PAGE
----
The MTD prides itself on being one of the few piquetero organizations that has set up a system of productive workshops and enterprises, like local construction teams and self-sustaining neighborhood bakeries, in an effort to become, in the future, independent from the social aid the government currently provides and instead rely on their own alternative system. This goal stems in part from the MTD's distrust of government institutions, but also from the knowledge that government assistance will not last forever. Until autonomous economic sources are created, however, the MTD has had to rely on benefits bestowed by both the national and municipal governments. Principal among these benefits are the Planes Jefes de Hogar, the state subsidies given to the unemployed. In response to the devastating conditions created by the 2001 crisis, the government instituted this program to provide monetary assistance—150 pesos monthly—to unemployed heads of household in exchange for fours daily hours of work, community service or job training.
During interviews conducted in April and May 2003, several MTD members who live in a shantytown on the outskirts of Buenos Aires admitted that the 150 pesos—hardly enough to live on but certainly more than the nothing that many were earning—had initially lured them into joining with the MTD. Inés (as we will call her) explains that she has come to like her participation in the MTD because "we don't have a boss, we work how we want, we all decide everything...This is what's good, that we don't have a master."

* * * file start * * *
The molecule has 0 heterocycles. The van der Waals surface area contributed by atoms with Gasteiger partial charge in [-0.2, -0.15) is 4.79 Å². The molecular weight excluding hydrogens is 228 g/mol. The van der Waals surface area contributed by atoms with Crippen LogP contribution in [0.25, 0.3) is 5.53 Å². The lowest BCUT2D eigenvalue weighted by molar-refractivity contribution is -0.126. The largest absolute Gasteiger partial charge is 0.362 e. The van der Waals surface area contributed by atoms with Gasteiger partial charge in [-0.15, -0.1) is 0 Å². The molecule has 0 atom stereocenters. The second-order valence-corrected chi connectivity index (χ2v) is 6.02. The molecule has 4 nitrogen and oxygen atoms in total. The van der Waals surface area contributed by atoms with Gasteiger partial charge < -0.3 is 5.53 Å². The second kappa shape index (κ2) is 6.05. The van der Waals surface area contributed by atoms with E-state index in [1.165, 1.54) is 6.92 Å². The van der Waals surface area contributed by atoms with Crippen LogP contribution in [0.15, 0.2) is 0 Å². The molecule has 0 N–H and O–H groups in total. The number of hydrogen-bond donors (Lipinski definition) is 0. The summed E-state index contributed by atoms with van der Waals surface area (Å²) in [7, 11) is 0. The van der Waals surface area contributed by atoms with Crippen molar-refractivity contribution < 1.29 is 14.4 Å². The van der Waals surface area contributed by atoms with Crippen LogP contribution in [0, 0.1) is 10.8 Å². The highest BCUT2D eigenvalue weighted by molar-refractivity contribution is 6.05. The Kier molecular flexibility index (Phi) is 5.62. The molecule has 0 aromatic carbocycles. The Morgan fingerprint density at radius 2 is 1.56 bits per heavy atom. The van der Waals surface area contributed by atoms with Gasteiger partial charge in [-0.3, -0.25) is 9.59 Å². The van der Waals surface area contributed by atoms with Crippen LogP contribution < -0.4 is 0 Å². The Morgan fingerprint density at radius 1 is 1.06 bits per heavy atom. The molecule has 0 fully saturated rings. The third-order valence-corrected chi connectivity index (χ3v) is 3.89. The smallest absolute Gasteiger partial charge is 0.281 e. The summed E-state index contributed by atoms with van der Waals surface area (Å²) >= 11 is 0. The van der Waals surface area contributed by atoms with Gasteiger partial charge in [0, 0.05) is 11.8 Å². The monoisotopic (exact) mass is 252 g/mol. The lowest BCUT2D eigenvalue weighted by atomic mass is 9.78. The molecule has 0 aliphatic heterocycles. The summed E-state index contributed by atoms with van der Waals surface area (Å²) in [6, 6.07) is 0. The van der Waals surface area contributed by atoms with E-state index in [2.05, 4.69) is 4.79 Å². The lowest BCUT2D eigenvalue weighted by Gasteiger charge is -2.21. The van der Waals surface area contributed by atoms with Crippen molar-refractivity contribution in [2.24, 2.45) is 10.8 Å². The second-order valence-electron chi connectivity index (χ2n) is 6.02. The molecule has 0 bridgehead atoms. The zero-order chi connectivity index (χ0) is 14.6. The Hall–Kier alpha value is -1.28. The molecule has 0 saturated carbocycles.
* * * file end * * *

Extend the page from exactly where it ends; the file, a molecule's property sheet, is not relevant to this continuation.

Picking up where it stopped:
Inés indicates that she enjoys the often exhausting cortes in which she as a piquetera must participate. "I like the marches because I learn many things. I learn to share, I meet more people from other [piquetero groups], how it is...since I started it seems I have more strength," she says. Pedro, another MTD member who joined with the organization when it first began in his neighborhood, agrees, and is pleased by the progress he has seen in the neighborhood since then. "I am very proud to be with them," he explains, "because we are not doing these things in vain. We go out to the street to demand and we always get something. It is wonderful to come [to the MTD meeting place in the neighborhood] and see the things we have between what we had when we began...the bakery, the construction team, the cleaning team, the soup kitchen."
Despite all these successes, the power of the piqueteros is being challenged by increasingly harsh government policies. Judicial blocking of piquetes on particular roads is one of the tactics current President Néstor Kirchner has begun to employ in an effort to stop cortes de ruta and undermine piquetero organizations. Arguing that he must preserve the social peace, Kirchner has also attempted to foment conflicts between the various piquetero organizations. Such attempts to discredit the piquetero struggle eases the pressure on Kirchner to make fundamental changes like creating secure sources of jobs, instead of the short-terms subsidies currently offered.
The inconvenience cortes de ruta cause commuters has also greatly diminished middle class support for the movement, a marked change from the euphoria of December 2001, when inter-class solidarity was so high that it inspired the phrase "piquete y cacerolazo, la lucha es una sola" (piquete and cacerolazo, the struggle is the same), referring to the cacerolazo (a protest tactic involving the banging of soup pots—cacerolas—in the street) as the protest mechanism of the middle class. The loss of middle class support for piqueteros is also a result of the stigmatization of piqueteros. President Kirchner has publicly highlighted what he sees as the distinction between "legitimate" and "politicized" protest, not considering cortes de ruta one of those legitimate forms because he says they disrupt "civil order."